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Comment on Clouds and the Faint Young Sun Paradox by Goldblatt and Zahnle (2011) : Volume 8, Issue 2 (30/03/2012)

By Rondanelli, R.

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Book Id: WPLBN0004006442
Format Type: PDF Article :
File Size: Pages 3
Reproduction Date: 2015

Title: Comment on Clouds and the Faint Young Sun Paradox by Goldblatt and Zahnle (2011) : Volume 8, Issue 2 (30/03/2012)  
Author: Rondanelli, R.
Volume: Vol. 8, Issue 2
Language: English
Subject: Science, Climate, Past
Collections: Periodicals: Journal and Magazine Collection (Contemporary), Copernicus GmbH
Historic
Publication Date:
2012
Publisher: Copernicus Gmbh, Göttingen, Germany
Member Page: Copernicus Publications

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Rondanelli, R., & Lindzen, R. S. (2012). Comment on Clouds and the Faint Young Sun Paradox by Goldblatt and Zahnle (2011) : Volume 8, Issue 2 (30/03/2012). Retrieved from http://www.ebooklibrary.org/


Description
Description: Department of Geophysics, University of Chile, Santiago, Chile. Goldblatt and Zahnle (2011) raise a number of issues related to the possibility that cirrus clouds can provide a solution to the faint young sun paradox. Here, we argue that: (1) climates having a lower than present mean surface temperature cannot be discarded as solutions to the faint young sun paradox, (2) the detrainment from deep convective clouds in the tropics is a well-established physical mechanism for the formation of high clouds that have a positive radiative forcing (even if the possible role of these clouds as a negative climate feedback remains controversial) and (3) even if some cloud properties are not mutually consistent with observations in radiative transfer parameterizations, the most relevant consistency (for the purpose of hypothesis testing) is with observations of the cloud radiative forcing. Therefore, we maintain that cirrus clouds, as observed in the current climate and covering a large region of the tropics, can provide a solution to the faint young sun paradox, or at least ease the amount of CO2 or other greenhouse substances needed to provide temperatures above freezing during the Archean.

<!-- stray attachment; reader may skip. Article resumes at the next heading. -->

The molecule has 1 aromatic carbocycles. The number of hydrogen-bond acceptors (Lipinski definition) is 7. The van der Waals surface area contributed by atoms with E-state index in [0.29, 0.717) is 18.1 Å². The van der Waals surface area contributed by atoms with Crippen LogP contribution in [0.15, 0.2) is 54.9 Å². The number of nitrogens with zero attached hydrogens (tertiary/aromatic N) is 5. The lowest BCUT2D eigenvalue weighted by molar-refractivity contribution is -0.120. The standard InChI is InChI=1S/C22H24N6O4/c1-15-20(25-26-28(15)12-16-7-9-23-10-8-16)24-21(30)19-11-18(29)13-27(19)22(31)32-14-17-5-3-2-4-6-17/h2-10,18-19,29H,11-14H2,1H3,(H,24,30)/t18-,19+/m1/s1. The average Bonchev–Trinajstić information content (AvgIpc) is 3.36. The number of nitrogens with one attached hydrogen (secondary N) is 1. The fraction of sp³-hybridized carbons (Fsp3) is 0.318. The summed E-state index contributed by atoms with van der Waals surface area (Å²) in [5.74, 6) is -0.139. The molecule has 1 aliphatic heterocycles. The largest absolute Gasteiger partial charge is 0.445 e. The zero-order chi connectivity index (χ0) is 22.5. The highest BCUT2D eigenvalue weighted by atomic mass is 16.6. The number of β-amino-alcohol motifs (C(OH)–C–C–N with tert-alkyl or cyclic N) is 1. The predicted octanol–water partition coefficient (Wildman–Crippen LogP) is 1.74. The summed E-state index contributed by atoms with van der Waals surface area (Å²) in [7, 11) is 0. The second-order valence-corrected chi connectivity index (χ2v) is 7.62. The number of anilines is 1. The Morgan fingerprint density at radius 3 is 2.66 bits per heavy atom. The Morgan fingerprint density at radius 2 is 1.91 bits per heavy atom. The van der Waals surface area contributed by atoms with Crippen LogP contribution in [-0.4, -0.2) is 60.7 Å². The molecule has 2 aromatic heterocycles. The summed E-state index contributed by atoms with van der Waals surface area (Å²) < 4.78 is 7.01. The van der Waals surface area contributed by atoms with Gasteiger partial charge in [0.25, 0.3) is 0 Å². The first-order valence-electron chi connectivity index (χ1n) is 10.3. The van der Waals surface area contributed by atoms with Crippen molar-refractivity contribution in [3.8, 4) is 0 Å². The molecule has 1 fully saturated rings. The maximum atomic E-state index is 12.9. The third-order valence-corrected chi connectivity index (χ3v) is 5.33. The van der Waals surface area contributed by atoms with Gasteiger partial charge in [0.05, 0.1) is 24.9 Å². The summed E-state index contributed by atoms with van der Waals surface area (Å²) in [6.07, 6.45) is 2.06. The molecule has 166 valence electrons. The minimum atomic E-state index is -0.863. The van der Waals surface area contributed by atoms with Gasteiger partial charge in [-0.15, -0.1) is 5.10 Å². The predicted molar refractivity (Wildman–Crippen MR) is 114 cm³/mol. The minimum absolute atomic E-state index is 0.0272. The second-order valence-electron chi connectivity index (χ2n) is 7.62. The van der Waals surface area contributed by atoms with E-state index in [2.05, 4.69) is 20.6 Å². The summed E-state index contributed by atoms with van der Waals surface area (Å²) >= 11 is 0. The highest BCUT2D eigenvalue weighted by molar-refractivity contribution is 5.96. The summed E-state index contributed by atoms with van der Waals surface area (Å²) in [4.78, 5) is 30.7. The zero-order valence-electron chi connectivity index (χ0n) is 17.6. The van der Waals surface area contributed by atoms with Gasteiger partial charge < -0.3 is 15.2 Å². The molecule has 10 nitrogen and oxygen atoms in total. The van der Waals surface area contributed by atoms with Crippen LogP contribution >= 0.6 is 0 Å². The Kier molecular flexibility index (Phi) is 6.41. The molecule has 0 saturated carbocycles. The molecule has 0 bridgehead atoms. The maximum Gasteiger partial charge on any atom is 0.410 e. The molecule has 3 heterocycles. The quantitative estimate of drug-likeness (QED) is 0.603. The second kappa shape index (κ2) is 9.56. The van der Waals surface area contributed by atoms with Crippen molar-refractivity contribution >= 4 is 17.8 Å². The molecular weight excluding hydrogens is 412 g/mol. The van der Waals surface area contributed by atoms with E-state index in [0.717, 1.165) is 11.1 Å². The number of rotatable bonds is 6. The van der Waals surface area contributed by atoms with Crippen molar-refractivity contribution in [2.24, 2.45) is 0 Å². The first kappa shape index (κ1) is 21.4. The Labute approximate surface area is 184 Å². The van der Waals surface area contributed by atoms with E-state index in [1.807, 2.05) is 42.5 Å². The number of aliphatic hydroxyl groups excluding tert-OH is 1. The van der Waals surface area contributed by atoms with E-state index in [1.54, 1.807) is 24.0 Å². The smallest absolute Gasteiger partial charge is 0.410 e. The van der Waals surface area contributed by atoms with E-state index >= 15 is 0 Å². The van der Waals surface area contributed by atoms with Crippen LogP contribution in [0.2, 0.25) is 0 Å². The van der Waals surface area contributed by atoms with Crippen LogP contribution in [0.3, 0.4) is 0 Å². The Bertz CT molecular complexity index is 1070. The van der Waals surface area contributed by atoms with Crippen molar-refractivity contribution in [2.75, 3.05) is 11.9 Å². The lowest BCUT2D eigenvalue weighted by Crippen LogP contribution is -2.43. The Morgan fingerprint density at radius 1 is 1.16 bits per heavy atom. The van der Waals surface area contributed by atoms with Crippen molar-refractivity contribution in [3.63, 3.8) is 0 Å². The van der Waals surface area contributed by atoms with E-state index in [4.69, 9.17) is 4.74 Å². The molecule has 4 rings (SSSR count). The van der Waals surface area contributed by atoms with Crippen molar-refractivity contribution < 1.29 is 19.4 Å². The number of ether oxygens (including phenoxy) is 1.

Summary
Comment on Clouds and the Faint Young Sun Paradox by Goldblatt and Zahnle (2011)

Excerpt
Baran, A.: A review of the light scattering properties of cirrus, J. Quant. Spectrosc. Ra., 110, 1239–1260, 2009.; Choi, Y.-S. and Ho, C.-H., Radiative effect of cirrus with different optical properties over the tropics in MODIS and CERES observations, Geophys. Res. Lett., 33, L21811, doi:10.1029/2006GL027403, 2006.; Chou, M. and Lindzen, R.: Comments on Examination of the Decadal Tropical Mean ERBS Nonscanner Radiation Data for the Iris Hypothesis, J. Climate, 18, 2123–2127, 2005.; Goldblatt, C. and Zahnle, K. J.: Clouds and the Faint Young Sun Paradox, Clim. Past, 7, 203–220, doi:10.5194/cp-7-203-2011, 2011.; Heymsfield, A., Matrosov, S., and Baum, B.: Ice Water Path-Optical Depth Relationships for Cirrus and Deep Stratiform Ice Cloud Layers, J. Appl. Meteorol., 42, 1369–1390, 2003.; Hong, G., Yang, P., Baum, B., Heymsfield, A., and Xu, K.: Parameterization of Shortwave and Longwave Radiative Properties of Ice Clouds for Use in Climate Models, J. Climate, 22, 6287–6312, 2009.; Kahn, B. H., Liang, C. K., Eldering, A., Gettelman, A., Yue, Q., and Liou, K. N.: Tropical thin cirrus and relative humidity observed by the Atmospheric Infrared Sounder, Atmos. Chem. Phys., 8, 1501–1518, doi:10.5194/acp-8-1501-2008, 2008.; Kasting, J., Howard, M., Wallmann, K., Veizer, J., Shields, G., and Jaffr{é}s, J.: Paleoclimates, ocean depth, and the oxygen isotopic composition of seawater, Earth Planet. Sc. Lett., 252, 82–93, 2006.; Knauth, L. and Lowe, D.: High Archean climatic temperature inferred from oxygen isotope geochemistry of cherts in the 3.5 Ga Swaziland Supergroup, South Africa, B. Geol. Soc. Am., 115, 566–580, 2003.; Kubar, T., Hartmann, D., and Wood, R.: Radiative and Convective Driving of Tropical High Clouds, J. Climate, 20, 5510–5526, 2007.; Lindzen, R., Chou, M., and Hou, A.: Comment on No Evidence for Iris, B. Am. Meteorol. Soc., 83, 1345–1349, 2002.; Rondanelli, R. and Lindzen, R.: Can thin cirrus clouds in the tropics provide a solution to the faint young Sun paradox?, J. Geophys. Res., 115, D02108, doi:10.1029/2009JD012050, 2010a.; Rondanelli, R. and Lindzen, R.: Comment on Variations of tropical upper tropospheric clouds with sea surface temperature and implications for radiative effects by H. Su et al., J. Geophys. Res., 115, D06202, doi:10.1029/2008JD011189, 2010b.; Rosing, M., Bird, D., Sleep, N., and Bjerrum, C.: No climate paradox under the faint early Sun, Nature, 464, 744–747, 2010.; Rossow, W., Henderson-Sellers, A., and Weinreich, S.: Cloud Feedback: A Stabilizing Effect for the Early Earth?, Science, 217, 1245–1247, 1982.

 

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